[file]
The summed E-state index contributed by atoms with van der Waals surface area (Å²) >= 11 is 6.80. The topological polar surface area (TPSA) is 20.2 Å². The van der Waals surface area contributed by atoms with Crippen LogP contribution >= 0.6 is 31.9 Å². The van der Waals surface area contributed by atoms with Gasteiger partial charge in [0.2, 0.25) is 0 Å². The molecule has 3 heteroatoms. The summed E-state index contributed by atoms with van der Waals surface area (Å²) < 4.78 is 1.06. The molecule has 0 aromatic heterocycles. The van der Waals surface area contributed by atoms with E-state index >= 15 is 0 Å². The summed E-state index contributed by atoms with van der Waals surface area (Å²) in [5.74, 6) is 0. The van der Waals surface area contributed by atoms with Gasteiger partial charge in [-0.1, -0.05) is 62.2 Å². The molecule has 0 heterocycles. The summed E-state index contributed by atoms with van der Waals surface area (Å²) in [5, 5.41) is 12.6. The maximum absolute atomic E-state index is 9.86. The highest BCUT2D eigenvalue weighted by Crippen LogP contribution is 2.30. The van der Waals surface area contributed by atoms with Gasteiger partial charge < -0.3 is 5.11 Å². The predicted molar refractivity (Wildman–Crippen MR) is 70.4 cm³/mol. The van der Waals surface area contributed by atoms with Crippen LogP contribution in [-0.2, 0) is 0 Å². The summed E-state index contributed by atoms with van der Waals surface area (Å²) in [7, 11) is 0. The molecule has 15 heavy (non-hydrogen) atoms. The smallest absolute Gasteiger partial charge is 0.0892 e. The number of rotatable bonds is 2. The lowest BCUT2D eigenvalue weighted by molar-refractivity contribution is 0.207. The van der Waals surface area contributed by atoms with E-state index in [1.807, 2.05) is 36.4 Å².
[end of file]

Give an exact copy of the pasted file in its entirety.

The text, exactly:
The summed E-state index contributed by atoms with van der Waals surface area (Å²) >= 11 is 6.80. The topological polar surface area (TPSA) is 20.2 Å². The van der Waals surface area contributed by atoms with Crippen LogP contribution >= 0.6 is 31.9 Å². The van der Waals surface area contributed by atoms with Gasteiger partial charge in [0.2, 0.25) is 0 Å². The molecule has 3 heteroatoms. The summed E-state index contributed by atoms with van der Waals surface area (Å²) < 4.78 is 1.06. The molecule has 0 aromatic heterocycles. The van der Waals surface area contributed by atoms with E-state index >= 15 is 0 Å². The summed E-state index contributed by atoms with van der Waals surface area (Å²) in [5.74, 6) is 0. The van der Waals surface area contributed by atoms with Gasteiger partial charge in [-0.1, -0.05) is 62.2 Å². The molecule has 0 heterocycles. The summed E-state index contributed by atoms with van der Waals surface area (Å²) in [5, 5.41) is 12.6. The maximum absolute atomic E-state index is 9.86. The highest BCUT2D eigenvalue weighted by Crippen LogP contribution is 2.30. The van der Waals surface area contributed by atoms with Gasteiger partial charge < -0.3 is 5.11 Å². The predicted molar refractivity (Wildman–Crippen MR) is 70.4 cm³/mol. The van der Waals surface area contributed by atoms with Crippen LogP contribution in [-0.2, 0) is 0 Å². The summed E-state index contributed by atoms with van der Waals surface area (Å²) in [7, 11) is 0. The molecule has 15 heavy (non-hydrogen) atoms. The smallest absolute Gasteiger partial charge is 0.0892 e. The number of rotatable bonds is 2. The lowest BCUT2D eigenvalue weighted by molar-refractivity contribution is 0.207. The van der Waals surface area contributed by atoms with E-state index in [1.807, 2.05) is 36.4 Å².